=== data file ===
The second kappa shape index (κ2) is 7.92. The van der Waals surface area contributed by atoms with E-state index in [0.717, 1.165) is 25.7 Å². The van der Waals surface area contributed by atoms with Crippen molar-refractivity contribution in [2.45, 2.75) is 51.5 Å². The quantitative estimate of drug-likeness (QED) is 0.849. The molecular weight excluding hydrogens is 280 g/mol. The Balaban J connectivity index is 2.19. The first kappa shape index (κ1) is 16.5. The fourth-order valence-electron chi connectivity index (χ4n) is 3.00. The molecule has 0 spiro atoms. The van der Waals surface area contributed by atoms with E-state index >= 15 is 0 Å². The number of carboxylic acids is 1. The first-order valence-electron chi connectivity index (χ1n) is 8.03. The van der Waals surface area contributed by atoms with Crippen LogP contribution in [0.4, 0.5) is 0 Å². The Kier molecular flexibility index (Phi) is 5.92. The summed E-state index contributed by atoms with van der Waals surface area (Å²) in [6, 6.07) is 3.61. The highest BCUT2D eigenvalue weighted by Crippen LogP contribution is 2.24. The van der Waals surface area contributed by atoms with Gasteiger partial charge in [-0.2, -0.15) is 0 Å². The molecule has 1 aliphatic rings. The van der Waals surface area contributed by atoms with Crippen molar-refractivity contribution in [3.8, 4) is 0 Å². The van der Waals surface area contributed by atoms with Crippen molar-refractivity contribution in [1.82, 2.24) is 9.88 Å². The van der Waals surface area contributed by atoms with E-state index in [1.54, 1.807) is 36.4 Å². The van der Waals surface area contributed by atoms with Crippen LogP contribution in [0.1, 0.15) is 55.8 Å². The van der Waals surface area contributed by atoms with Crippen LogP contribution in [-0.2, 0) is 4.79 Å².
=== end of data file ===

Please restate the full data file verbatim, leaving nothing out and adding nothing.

The second kappa shape index (κ2) is 7.92. The van der Waals surface area contributed by atoms with E-state index in [0.717, 1.165) is 25.7 Å². The van der Waals surface area contributed by atoms with Crippen molar-refractivity contribution in [2.45, 2.75) is 51.5 Å². The quantitative estimate of drug-likeness (QED) is 0.849. The molecular weight excluding hydrogens is 280 g/mol. The Balaban J connectivity index is 2.19. The first kappa shape index (κ1) is 16.5. The fourth-order valence-electron chi connectivity index (χ4n) is 3.00. The molecule has 0 spiro atoms. The van der Waals surface area contributed by atoms with E-state index >= 15 is 0 Å². The number of carboxylic acids is 1. The first-order valence-electron chi connectivity index (χ1n) is 8.03. The van der Waals surface area contributed by atoms with Crippen LogP contribution in [0.4, 0.5) is 0 Å². The Kier molecular flexibility index (Phi) is 5.92. The summed E-state index contributed by atoms with van der Waals surface area (Å²) in [6, 6.07) is 3.61. The highest BCUT2D eigenvalue weighted by Crippen LogP contribution is 2.24. The van der Waals surface area contributed by atoms with Gasteiger partial charge in [-0.2, -0.15) is 0 Å². The molecule has 1 aliphatic rings. The van der Waals surface area contributed by atoms with Crippen molar-refractivity contribution in [3.8, 4) is 0 Å². The van der Waals surface area contributed by atoms with Crippen molar-refractivity contribution in [1.82, 2.24) is 9.88 Å². The van der Waals surface area contributed by atoms with E-state index in [1.54, 1.807) is 36.4 Å². The van der Waals surface area contributed by atoms with Crippen LogP contribution in [0.1, 0.15) is 55.8 Å². The van der Waals surface area contributed by atoms with Crippen LogP contribution in [-0.2, 0) is 4.79 Å².